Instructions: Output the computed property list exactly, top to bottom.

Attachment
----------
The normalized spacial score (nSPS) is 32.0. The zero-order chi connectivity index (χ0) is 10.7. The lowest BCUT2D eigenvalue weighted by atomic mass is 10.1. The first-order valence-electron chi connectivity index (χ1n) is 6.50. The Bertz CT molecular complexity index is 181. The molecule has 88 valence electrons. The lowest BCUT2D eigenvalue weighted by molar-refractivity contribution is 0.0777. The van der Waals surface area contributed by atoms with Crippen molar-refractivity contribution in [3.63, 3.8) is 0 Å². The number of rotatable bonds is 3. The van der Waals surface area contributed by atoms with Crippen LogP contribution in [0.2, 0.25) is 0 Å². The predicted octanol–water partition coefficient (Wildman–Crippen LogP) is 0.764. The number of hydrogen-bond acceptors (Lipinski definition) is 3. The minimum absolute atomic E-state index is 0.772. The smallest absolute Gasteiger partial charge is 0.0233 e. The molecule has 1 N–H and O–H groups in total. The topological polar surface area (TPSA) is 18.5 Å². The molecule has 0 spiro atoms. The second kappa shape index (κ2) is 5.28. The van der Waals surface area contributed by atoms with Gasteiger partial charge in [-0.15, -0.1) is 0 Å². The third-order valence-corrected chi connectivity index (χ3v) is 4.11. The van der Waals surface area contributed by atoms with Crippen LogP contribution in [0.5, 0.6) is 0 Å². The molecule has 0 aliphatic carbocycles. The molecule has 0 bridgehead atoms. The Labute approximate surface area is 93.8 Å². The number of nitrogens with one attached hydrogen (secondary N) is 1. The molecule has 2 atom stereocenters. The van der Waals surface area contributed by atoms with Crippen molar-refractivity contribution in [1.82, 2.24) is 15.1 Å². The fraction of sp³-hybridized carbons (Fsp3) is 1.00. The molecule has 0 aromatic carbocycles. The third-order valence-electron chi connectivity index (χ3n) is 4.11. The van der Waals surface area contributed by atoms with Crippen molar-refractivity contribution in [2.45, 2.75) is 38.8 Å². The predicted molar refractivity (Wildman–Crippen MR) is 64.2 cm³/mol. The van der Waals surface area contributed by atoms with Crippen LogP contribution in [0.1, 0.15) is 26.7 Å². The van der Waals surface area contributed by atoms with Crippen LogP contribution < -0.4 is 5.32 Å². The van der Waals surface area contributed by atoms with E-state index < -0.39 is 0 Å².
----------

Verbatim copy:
The normalized spacial score (nSPS) is 32.0. The zero-order chi connectivity index (χ0) is 10.7. The lowest BCUT2D eigenvalue weighted by atomic mass is 10.1. The first-order valence-electron chi connectivity index (χ1n) is 6.50. The Bertz CT molecular complexity index is 181. The molecule has 88 valence electrons. The lowest BCUT2D eigenvalue weighted by molar-refractivity contribution is 0.0777. The van der Waals surface area contributed by atoms with Crippen molar-refractivity contribution in [3.63, 3.8) is 0 Å². The number of rotatable bonds is 3. The van der Waals surface area contributed by atoms with Crippen LogP contribution in [0.2, 0.25) is 0 Å². The predicted octanol–water partition coefficient (Wildman–Crippen LogP) is 0.764. The number of hydrogen-bond acceptors (Lipinski definition) is 3. The minimum absolute atomic E-state index is 0.772. The smallest absolute Gasteiger partial charge is 0.0233 e. The molecule has 1 N–H and O–H groups in total. The topological polar surface area (TPSA) is 18.5 Å². The molecule has 0 spiro atoms. The second kappa shape index (κ2) is 5.28. The van der Waals surface area contributed by atoms with Gasteiger partial charge in [-0.15, -0.1) is 0 Å². The third-order valence-corrected chi connectivity index (χ3v) is 4.11. The van der Waals surface area contributed by atoms with Crippen LogP contribution in [0.5, 0.6) is 0 Å². The molecule has 0 aliphatic carbocycles. The molecule has 0 bridgehead atoms. The Labute approximate surface area is 93.8 Å². The number of nitrogens with one attached hydrogen (secondary N) is 1. The molecule has 2 atom stereocenters. The van der Waals surface area contributed by atoms with Crippen molar-refractivity contribution in [1.82, 2.24) is 15.1 Å². The fraction of sp³-hybridized carbons (Fsp3) is 1.00. The molecule has 0 aromatic carbocycles. The third-order valence-electron chi connectivity index (χ3n) is 4.11. The van der Waals surface area contributed by atoms with Crippen molar-refractivity contribution in [2.45, 2.75) is 38.8 Å². The predicted molar refractivity (Wildman–Crippen MR) is 64.2 cm³/mol. The van der Waals surface area contributed by atoms with Crippen LogP contribution in [0.1, 0.15) is 26.7 Å². The van der Waals surface area contributed by atoms with Crippen LogP contribution < -0.4 is 5.32 Å². The van der Waals surface area contributed by atoms with E-state index < -0.39 is 0 Å².